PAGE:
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Secrecy and echo chambers are where great ideas go to die. For entrepreneurial doctors entering the world of business for the first time, it can be easy to pick up on common tropes or beliefs and unwittingly apply them to your own venture.

This is exacerbated by the ‘unicorn’ culture that seems to still be extolled even when stories like We Work are quickly becoming fables that entrepreneurs and investors alike should be learning from. Not familiar with the story? Read more here and here.1,2,3

Entrepreneurial Doctors - Don't be like WeWork

Now every other new startup seems to be valuation driven – “I want to get to a billion in sales in 12 months” – rather than value driven – “My customers are going to get the best experience and service as soon as possible”.

The long term impact of this attitude is clear, focusing on valuation rather than value bloats a company’s financial ego and sets it up for an almighty crash once customers realise the system is built for investors, not them and their hard earned cash.

Entrepreneurial Doctors Are Not The Next Uber

Similar to the ‘overnight success’ story, there is the business ideal of companies gestating for months or even years in secrecy, with NDAs being signed at every step before the big official launch.4

The idea being that interest and hype are ratcheted up to the point that there will be a lengthy queue of customers just waiting to engage with your brand and hand over their money.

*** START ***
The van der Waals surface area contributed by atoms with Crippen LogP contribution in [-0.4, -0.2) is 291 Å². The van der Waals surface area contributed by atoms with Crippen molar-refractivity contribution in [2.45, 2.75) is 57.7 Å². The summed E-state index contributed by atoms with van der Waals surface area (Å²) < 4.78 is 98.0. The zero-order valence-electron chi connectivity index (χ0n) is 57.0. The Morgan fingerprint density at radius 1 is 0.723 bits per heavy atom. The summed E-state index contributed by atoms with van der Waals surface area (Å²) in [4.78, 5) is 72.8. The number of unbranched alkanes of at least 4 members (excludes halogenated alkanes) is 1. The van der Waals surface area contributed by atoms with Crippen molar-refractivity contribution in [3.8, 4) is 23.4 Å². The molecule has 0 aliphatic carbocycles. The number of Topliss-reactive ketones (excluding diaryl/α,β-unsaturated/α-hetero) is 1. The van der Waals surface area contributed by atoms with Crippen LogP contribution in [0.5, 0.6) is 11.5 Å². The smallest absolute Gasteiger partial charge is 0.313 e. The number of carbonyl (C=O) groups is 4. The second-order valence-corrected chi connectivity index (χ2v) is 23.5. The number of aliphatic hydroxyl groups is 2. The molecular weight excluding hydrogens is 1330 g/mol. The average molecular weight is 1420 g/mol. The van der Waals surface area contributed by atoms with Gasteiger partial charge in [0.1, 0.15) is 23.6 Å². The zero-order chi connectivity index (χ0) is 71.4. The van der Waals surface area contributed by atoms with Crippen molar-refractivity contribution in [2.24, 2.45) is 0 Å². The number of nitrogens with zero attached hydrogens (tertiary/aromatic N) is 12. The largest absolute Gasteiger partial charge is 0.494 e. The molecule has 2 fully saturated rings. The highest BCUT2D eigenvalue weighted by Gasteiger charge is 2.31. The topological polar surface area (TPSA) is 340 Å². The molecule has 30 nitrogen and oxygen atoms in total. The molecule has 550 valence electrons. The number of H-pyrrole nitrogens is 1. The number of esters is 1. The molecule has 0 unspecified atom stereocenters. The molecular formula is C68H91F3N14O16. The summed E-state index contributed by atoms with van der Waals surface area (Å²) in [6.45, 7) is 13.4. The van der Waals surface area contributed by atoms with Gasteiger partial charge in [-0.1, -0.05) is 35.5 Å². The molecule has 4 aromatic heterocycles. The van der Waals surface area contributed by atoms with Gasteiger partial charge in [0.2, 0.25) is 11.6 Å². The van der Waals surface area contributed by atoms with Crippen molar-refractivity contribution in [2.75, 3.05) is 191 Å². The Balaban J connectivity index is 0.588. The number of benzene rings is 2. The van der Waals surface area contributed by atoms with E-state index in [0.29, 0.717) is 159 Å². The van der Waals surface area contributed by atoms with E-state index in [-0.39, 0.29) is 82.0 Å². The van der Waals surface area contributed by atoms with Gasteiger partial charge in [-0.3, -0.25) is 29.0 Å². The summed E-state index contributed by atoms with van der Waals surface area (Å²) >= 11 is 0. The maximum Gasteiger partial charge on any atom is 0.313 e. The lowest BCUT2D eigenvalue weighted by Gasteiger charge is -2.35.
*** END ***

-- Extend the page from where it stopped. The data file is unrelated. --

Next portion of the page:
Except more often than not (read: in ~90% of cases), there is a small puff of smoke or a complete flop.5

I have worked with several healthcare startups and entrepreneurial doctors who have asked for consultation and advice. Even before there was a proof of concept, the first batch of customers or a complete outline of the business mission and purpose, NDAs were flying around the office.

The vast majority of NDAs were for standard or non-unique aspects of the business, but they were guarded like the holy grail. I often wondered if someone broke any of the numerous NDAs if these companies-in-infancy had the resources, time or funds to then see the NDAs fought out in court.

Unless you are in an especially competitive market with highly agile competitors no one is coming to steal your idea. What people want is some person or process who can turn the idea into a profitable reality -and that is much harder to steal than a thought.

I still fail to see the benefit of early legal wranglings unless you are sitting on a genuine invention – and NDAs are a glaring symptom of a bigger problem.

Your Fundamentals Are Wrong

I can say this with good confidence as even the most experienced business people miss the woods for the trees at times. It takes a well trained mind to step back from the chaos and look at the big picture often enough to keep the ship steering in the right direction.

When building up a business or service it is all too easy to get disctracted by the stitching on the driver’s seat while in the meantime the wheels are coming off the car.

Doctors in business not getting any traction

If you are starting your first business, congratulations. You are also getting the majority of decisions either completely wrong or simply not as good as can be.

This is completely natural and also in your best interest: the faster you fail the faster you will learn how to succeed.

“Ever tried. Ever failed. No matter. Try again. Fail again. Fail better.”

Samuel Beckett – Irish novelist & playwright

So what is the issue?

Too many fledgling entrepreneurs and established business people try to ‘tick all the boxes’ to act like a big corporation. If you act and look like one then maybe half the battle is won?

Secrecy Kills the Medical Entrepreneur

Building your business behind closed doors and in secrecy however is a common mistake and one that is very unlikely to bring you the big launch and eventual unicorn status that many seem to be driving for.